A famous question was asked by the Roman Governor of Jerusalem who had the temporal authority “ordained by God” to crucify Jesus. His name was Pontius Pilate. He asked Jesus, “What is truth?” Most today believe as Pilate did. He believed that the most important thing was power. Truth to him was irrelevant. Pilate like most in our society fail to understand that real power is rooted in truth. Pilate stood before the One who was truth and who possessed sovereign power.
Observers of culture have called our time in the west the post-modern era. Simply stated, this era subverts the importance of truth as Pilate did. In the post modern’s mind, there is no such thing as absolute truth. One of the symptoms is reflected in our culture by what is called spirituality. We see it in movies and television. There are popular dramas centered in the world beyond this one. Talk shows on T.V. have segments to discuss the importance of having a spiritual connectedness to something, anything. People seem to be on never-ending quests to experience the latest spiritual guru’s method for attaining a deep spiritual fulfillment. You may have heard someone say, “It’s all about the journey.”
The obvious problem with this philosophy is that the “journey” may indeed end in destruction. The only revealed way to avoid destruction is to receive the Truth, Jesus Christ as He is offered in the gospel.
The simple definition is truth is reality. The Bible teaches that men naturally suppress the truth. We like to press reality down in a futile attempt to live above it or ignore it. A friend of mine once said that denial is not only a river in Egypt. We can deny or suppress the truth all we want. But we must live in and face reality.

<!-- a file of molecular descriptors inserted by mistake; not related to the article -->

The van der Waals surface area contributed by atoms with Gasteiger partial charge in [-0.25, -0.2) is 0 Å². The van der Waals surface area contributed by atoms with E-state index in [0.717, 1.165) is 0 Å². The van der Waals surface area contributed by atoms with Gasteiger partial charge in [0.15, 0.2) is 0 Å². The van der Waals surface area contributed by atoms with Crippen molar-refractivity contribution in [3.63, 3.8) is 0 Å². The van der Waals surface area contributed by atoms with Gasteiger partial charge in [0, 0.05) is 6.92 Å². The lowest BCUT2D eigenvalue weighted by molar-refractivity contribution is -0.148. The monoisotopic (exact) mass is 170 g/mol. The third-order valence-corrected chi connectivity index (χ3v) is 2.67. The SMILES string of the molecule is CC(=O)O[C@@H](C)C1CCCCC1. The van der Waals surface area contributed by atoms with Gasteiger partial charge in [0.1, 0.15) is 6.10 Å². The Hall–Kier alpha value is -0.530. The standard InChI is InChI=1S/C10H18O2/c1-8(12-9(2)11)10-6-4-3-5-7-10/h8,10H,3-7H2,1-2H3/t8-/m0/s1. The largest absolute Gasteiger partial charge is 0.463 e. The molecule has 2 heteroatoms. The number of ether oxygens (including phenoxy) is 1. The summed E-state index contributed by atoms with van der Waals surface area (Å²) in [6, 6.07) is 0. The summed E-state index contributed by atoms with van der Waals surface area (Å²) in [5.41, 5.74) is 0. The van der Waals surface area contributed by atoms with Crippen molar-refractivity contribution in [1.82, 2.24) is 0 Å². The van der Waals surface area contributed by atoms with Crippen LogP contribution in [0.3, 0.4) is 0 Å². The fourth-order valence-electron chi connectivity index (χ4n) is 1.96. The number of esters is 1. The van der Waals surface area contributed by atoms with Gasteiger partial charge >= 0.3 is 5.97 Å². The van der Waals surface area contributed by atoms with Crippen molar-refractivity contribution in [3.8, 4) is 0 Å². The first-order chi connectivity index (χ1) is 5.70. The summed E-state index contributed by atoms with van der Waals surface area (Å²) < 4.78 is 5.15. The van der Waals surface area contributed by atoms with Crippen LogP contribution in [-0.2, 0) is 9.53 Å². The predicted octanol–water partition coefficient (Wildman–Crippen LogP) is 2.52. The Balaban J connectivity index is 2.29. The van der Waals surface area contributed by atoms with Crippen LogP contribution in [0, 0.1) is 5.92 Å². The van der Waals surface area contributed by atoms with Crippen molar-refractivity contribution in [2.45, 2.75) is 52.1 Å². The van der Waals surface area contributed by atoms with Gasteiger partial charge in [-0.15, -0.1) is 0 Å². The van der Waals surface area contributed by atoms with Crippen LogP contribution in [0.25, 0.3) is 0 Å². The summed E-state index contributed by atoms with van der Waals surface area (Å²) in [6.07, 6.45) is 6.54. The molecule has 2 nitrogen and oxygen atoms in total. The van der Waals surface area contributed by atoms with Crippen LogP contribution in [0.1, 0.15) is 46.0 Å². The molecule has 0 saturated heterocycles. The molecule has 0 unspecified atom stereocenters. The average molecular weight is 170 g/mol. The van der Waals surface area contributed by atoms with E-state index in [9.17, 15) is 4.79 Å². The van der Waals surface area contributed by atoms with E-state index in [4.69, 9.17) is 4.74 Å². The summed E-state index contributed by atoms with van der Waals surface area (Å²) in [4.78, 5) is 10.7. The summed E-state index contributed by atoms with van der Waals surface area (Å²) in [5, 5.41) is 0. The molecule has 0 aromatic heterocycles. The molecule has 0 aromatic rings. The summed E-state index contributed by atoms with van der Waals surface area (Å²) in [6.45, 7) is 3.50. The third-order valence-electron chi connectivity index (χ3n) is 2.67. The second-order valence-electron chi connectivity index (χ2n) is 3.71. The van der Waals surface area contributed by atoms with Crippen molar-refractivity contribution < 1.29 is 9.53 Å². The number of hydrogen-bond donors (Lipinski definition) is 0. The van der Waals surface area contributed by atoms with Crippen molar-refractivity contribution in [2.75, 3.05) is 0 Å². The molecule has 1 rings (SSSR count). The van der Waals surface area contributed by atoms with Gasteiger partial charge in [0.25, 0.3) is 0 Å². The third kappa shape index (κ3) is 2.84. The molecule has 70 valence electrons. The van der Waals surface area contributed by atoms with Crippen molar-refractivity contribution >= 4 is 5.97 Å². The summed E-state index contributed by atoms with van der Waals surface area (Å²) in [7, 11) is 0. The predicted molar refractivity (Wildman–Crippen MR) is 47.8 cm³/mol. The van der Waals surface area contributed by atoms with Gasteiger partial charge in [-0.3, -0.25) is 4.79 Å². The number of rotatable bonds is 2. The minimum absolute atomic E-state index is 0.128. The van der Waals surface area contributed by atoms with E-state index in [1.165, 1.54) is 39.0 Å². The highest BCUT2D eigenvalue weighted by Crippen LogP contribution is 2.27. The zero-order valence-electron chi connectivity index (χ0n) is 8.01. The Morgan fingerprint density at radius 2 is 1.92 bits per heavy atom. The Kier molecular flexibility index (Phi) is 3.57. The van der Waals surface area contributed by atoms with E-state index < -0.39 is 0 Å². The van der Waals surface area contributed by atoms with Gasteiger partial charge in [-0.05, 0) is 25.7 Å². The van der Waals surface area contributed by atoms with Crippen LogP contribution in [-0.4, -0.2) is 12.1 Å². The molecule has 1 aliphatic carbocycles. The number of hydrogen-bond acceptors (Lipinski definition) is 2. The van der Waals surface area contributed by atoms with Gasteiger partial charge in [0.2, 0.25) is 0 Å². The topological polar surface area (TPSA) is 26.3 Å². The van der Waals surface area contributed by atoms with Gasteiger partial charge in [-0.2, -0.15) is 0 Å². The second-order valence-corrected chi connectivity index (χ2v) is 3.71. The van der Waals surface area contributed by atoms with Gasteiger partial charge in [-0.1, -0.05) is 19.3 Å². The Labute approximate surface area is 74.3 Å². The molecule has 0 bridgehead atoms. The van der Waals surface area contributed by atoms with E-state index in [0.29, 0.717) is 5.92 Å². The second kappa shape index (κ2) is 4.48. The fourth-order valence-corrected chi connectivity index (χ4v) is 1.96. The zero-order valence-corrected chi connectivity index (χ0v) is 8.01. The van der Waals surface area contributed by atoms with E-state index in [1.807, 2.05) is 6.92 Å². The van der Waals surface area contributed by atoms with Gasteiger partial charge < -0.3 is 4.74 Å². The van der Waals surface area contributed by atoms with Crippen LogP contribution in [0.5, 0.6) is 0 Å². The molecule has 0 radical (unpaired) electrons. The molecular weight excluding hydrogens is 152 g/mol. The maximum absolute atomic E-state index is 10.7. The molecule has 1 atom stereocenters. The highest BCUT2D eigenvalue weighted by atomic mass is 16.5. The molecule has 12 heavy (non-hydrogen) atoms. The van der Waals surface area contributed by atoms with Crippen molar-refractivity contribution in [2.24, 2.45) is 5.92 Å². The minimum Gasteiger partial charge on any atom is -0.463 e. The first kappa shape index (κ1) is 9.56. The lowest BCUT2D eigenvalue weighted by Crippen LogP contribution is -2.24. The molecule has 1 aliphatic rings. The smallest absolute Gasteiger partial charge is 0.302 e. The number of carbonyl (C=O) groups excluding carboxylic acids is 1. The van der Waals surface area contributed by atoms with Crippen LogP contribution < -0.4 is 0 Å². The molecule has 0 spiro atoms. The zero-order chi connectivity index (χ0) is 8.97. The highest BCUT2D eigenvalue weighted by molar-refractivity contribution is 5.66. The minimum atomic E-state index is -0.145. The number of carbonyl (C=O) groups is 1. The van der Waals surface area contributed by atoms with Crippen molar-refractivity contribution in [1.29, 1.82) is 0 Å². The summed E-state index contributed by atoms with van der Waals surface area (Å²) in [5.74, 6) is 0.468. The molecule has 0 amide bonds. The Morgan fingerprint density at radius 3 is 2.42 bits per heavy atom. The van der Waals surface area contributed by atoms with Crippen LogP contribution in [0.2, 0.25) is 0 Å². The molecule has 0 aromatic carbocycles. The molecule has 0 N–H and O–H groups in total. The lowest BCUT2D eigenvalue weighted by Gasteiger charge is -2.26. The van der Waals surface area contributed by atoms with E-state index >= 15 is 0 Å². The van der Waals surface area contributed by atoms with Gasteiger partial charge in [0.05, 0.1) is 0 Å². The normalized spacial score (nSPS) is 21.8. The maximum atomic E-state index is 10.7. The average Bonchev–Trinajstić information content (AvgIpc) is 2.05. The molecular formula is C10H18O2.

Every time we look around, we see men and women telling us that truth is relative; it is a matter of perspective. What is true for you may or may not be true for me. Those who see reality are referred to as simple-minded or judgmental bigots. The charge against those who recognize absolute truth is: “Who made you the purveyor of truth?” The political world is filled with such charges. For example, there are those who take pains to make numbers say whatever is expedient. We have poll numbers, jobless numbers, positive case numbers, etc. that are used to support an agenda.
The church is no different. Some prominent church leaders would have us believe that it is all about relationships and that truth is something contrary to what they call love. They claim that all this talk of doctrine is of no value. What is important, they say, is one’s relationship to Jesus and to others. The word “missional” is often used to describe the outworking of relational importance. However, it never enters the realm of possibility in their minds that there are many different Jesuses proclaimed. Having a relationship with the real Jesus is what matters. There is only one true Savior. He said that He is the truth and the life and the way. He is the revealed Jesus of the Bible. Dare I say that He is not simply known in the eye of the beholder? He is the reality of life!
The church’s job, some leaders say, is to meet “felt needs,” or to offer courses on how to have a better marriage or how to live as a single person, or divorced person. Rather than to see that the church is to teach what is in accordance with sound doctrine, what the Bible teaches. This emphasis enables believers to apply God’s word to every circumstance of life as people who have been set apart by Him. Thereby believers are equipped to make a difference in the world for the glory of God.
In answer to Pilate’s and culture’s question, “What is truth?” Let me be bold and say very simply and clearly that truth is that which is real. Truth matters since it is reality. By God’s grace, He has revealed truth. His name is Jesus. He is the only begotten one of God, not born, but eternally proceeding from the Father. He is the one revealed in the Bible. He is the one offered in the gospel. All life is lived in response to Him. Every relationship is designed by God to find meaning through knowing the Truth, Jesus.
The Rev. Lou Tiscione is the pastor of the Weatherford Presbyterian Church.